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IPEN

A Toxics-Free Future

Human Rights

Phyllis Omido at the IPEN 2016 Global Meeting in November 2016. (Photo by John Wickens)

Yesterday we released a press release (see below) about a member of CJGEA Mr. Alfred Ogola who was almost burned with his family in his house, and nothing has been done. We also talked about the attacks on other CJGEA members.

Today, a member of CJGEA Mr. Wilfred Kamencu's son has been kidnapped. Mr. Kamencu has been at the police station all morning. The fear our members are living in is at an extreme.

We need the government to investigate this and ensure CJGEA members are being protected. We are also calling on the government to please find Mr. Kamencu's son as soon as possible.

We have been making urgent calls to action to the DPP for weeks now, and nothing has been done. We are urging the DPP to step in, investigate this, and ensure that our people are protected and don't go on living in fear.

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The IPEN Quick Views document is a summary statement of some IPEN views about issues that will be taken up at the 1st meeting of the intersessional process for considering SAICM and the sound management of chemicals and waste beyond 2020, including, among others, financing, a multi-stakeholder and multi-sectoral approach, raising SAICM's political priority, responding to new and emerging policy issues, and Agenda 2030. Read the Quick Views here.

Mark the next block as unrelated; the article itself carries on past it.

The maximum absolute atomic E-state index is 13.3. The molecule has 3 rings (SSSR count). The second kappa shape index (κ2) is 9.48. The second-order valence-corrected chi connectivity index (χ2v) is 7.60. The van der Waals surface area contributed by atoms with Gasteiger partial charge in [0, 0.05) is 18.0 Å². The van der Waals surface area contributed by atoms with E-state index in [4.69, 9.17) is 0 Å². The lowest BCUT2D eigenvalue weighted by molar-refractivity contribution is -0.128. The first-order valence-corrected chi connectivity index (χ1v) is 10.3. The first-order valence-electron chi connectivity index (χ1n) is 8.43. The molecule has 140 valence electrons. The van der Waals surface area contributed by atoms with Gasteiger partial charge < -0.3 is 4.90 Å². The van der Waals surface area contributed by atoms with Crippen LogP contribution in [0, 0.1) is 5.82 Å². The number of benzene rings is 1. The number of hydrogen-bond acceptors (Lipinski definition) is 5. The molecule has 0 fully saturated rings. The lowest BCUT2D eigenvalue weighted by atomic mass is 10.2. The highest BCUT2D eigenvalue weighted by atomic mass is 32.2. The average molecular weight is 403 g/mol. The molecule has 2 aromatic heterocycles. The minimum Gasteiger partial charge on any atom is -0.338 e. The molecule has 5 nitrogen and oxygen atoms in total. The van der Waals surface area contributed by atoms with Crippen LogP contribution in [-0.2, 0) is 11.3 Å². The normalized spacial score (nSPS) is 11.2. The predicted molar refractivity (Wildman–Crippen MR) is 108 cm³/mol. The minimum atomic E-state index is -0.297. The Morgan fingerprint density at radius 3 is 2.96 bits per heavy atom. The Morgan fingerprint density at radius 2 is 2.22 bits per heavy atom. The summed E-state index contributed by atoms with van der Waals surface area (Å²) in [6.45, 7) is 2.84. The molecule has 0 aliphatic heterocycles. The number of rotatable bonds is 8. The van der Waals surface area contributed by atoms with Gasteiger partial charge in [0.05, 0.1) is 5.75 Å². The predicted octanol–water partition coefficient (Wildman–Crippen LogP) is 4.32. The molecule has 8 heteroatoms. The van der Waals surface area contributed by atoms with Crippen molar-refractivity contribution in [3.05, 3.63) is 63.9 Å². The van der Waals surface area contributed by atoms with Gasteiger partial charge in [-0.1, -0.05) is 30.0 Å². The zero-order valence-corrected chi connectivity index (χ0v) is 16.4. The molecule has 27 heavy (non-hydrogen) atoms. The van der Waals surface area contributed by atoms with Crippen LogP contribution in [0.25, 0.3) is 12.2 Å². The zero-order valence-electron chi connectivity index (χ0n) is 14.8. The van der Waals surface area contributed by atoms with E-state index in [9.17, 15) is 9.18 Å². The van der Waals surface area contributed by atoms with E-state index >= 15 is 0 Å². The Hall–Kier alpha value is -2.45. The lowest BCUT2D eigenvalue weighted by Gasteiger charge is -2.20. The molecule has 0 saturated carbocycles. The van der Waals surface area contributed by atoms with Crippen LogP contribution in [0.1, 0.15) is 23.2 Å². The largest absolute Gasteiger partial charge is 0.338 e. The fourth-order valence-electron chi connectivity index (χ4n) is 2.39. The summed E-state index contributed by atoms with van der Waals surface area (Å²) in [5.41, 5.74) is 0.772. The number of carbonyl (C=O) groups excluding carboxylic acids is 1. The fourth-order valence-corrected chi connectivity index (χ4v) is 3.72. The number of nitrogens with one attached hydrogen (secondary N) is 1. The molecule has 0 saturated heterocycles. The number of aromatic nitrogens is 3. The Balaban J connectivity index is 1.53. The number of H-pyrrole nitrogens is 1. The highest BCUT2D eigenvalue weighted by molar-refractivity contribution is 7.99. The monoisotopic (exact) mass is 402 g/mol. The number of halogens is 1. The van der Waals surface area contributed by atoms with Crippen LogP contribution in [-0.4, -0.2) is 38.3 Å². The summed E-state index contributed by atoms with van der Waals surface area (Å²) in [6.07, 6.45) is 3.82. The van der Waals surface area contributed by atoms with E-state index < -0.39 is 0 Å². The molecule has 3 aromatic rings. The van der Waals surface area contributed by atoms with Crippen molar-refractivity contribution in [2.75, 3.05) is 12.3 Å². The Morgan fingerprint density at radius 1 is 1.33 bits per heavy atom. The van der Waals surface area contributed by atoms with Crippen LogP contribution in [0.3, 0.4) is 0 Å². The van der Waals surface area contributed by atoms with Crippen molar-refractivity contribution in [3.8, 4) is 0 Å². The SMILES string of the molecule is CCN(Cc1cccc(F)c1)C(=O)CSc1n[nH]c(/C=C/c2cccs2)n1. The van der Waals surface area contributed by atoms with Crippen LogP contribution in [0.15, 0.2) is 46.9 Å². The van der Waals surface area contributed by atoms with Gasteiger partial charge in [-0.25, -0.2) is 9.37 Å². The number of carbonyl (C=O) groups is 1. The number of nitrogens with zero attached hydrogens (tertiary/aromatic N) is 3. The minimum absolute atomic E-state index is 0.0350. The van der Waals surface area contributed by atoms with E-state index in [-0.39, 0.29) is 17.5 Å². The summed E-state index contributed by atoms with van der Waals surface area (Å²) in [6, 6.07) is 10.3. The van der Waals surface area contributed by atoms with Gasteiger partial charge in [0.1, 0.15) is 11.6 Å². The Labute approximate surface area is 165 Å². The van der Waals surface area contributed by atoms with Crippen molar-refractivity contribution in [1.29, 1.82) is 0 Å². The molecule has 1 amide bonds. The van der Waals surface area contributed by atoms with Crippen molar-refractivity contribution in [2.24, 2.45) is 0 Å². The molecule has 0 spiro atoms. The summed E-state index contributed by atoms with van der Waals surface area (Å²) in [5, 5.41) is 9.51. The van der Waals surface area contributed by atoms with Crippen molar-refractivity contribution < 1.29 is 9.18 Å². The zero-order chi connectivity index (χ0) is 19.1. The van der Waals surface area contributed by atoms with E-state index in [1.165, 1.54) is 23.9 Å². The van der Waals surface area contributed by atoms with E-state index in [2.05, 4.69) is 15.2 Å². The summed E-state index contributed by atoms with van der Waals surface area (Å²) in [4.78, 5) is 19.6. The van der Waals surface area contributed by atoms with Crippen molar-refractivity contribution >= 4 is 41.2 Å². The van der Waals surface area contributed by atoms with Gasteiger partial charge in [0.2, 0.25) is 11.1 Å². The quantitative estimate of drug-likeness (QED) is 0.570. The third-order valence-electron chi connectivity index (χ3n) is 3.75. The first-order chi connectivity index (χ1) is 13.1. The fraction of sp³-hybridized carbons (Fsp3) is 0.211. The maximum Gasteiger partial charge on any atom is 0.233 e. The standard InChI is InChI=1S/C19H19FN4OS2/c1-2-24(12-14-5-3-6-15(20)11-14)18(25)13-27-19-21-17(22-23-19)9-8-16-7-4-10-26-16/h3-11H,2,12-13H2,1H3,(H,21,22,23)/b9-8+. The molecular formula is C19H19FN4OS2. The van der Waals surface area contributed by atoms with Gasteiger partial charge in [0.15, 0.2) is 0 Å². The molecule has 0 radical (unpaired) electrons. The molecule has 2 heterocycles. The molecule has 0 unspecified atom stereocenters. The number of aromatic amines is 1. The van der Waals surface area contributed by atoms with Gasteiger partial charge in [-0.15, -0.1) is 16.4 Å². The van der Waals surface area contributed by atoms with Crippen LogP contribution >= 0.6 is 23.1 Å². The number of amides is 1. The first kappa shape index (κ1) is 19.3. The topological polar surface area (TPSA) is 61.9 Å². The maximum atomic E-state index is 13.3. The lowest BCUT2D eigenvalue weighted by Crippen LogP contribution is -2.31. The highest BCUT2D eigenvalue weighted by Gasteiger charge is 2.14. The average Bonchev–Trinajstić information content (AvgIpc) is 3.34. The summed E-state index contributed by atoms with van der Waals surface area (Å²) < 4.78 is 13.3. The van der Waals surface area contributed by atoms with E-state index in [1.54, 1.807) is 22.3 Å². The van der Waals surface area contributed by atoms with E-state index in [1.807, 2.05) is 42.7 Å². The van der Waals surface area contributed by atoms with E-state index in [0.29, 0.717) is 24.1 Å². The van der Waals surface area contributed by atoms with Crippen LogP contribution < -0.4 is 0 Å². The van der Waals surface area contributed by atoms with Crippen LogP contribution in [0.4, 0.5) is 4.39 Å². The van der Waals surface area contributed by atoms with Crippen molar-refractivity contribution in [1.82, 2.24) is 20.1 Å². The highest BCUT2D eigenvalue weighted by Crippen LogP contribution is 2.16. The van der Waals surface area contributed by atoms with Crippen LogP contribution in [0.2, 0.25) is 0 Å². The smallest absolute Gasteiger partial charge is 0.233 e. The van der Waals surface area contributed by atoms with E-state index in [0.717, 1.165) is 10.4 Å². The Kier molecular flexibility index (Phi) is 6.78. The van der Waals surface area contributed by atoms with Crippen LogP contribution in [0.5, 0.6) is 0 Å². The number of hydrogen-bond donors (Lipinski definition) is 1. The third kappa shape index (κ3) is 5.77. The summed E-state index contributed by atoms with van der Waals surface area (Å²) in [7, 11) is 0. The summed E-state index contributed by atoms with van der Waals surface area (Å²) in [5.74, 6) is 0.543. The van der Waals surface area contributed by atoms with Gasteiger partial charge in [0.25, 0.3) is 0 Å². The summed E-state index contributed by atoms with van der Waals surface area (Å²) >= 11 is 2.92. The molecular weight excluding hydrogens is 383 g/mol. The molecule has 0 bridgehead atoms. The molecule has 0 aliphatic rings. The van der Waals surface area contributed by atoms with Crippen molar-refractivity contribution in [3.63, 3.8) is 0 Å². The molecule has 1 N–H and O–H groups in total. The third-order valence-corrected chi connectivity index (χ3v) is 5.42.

The Strategic Approach to International Chemicals Management (SAICM) is the only international agreement that addresses the full range of known and newly discovered health and environmental concerns associated with the production and use of chemicals. The 2006 decision that established SAICM expires in 2020 and now there is a global process to determine what comes next. IPEN and Pesticide Action Network collaborated to produce a series of documents that highlight civil society views on key topics for the Beyond 2020 process. The papers describe SAICM’s importance, how chemical safety can contribute to sustainable development, and how actions should be financed. In addition, the papers deal with the relationship between women and chemical safety, how the industry should reduce and eliminate hazard through design, and the connection between human rights and chemical safety.

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